These have been troubling times for many people. I hope you and your families have found peace this holiday season, and wish, for you and yours, much happiness, health and prosperity in the days ahead. Happy holidays, everyone!
Mystery folks, be they readers or writers, are different from other people. We make a distinction between real crime, which no sane person would want in their lives, and written crime, which loads of us cheerfully embrace.
I remember an incident that occurred last year. Mystery Writers of America had just sent out its annual Edgar Awards program, and I loved the cover. If you haven’t seen it, it depicted a shadowy alley with a chalk outline on the ground. Beside it a man casually leaned against a wall, glancing down at the chalk outline. Though the hoodie he wore obscured his face, the man could be identified by the sickle that rested beside him. The caption read, “Death Becomes Us.”
I tried sharing my glee over that cover with friends who don’t read mysteries, but they clearly didn’t get it. They actually looked appalled by the whole idea of it. That was the Grim Reaper I was laughing it, after all. What? Is that bad luck or something?
Mystery folks can have fun with fictional crime. At the October debut of my urban fantasy-mystery, High Crimes on the Magical Plane, which was held at my Sedona bookstore, The Well Red Coyote, my husband gave me a grand introduction. In addition to other remarks, he mentioned that he’s such a good husband because I know five hundred ways to kill people without leaving a trace. An exaggeration to be sure — I can’t possibly know that many. Besides, most of the methods that play out in mysteries are failed methods. The bad guys get caught, after all.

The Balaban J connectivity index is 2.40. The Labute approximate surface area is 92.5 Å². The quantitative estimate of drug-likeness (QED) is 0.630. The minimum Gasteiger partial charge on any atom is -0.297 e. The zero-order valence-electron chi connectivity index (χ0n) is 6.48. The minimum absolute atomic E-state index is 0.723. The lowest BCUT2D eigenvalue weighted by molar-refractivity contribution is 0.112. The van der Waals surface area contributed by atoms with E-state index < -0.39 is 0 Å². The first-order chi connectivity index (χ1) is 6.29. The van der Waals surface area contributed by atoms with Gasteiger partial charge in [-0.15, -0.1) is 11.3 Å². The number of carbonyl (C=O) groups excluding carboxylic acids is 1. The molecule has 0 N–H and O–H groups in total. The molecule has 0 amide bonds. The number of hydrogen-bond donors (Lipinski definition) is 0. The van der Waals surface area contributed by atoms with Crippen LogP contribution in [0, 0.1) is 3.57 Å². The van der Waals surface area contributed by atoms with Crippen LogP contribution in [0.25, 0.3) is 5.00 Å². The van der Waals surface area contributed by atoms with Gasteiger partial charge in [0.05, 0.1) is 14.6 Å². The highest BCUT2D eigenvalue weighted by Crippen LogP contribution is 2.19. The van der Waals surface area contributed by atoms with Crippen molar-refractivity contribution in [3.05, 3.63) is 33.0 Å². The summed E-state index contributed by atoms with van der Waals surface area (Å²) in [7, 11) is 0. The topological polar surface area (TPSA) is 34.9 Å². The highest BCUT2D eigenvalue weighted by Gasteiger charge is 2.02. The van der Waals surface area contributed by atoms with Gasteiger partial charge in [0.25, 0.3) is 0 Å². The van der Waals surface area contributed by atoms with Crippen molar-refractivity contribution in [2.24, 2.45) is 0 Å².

What I found most interesting were the reactions of the readers and writers in the large audience. The mystery people laughed freely. Well, really, most of the genre people did. But the laughter coming from the people who don’t usually read mysteries seemed more uncomfortable. I could distinctly see the difference. Their laughter was anxious, and seemed to regard what Joe said as being inappropriate and in bad taste.
Now, I’d agree that actually doing it, that is, offing your spouse with one of those foolproof methods, is inappropriate and in bad taste. But talking about it can be both intellectually stimulating and emotionally freeing. I’ve read that Sue Grafton actually began planning her first mystery, A is for Alibi, during a bitter custody battle with her ex. Thinking murderous thoughts won’t profit everyone like that, but lots of people would feel a whole lot better if they gave release to those thoughts.
There’s also the element of justice. It’s not often we get to see karma played out in real life. Maybe what goes around actually does come around at some point, but I suspect most of us are rarely there to see our tormentors getting their comeuppance. In mysteries — even the cross-genre types — we not only get to see justice served, it’s usually in the most satisfying and symbolic way.
Especially in a time filled with so many challenges, why would anyone want to live without that?
Causes Kris Neri Supports
Sedona, Arizona Humane Society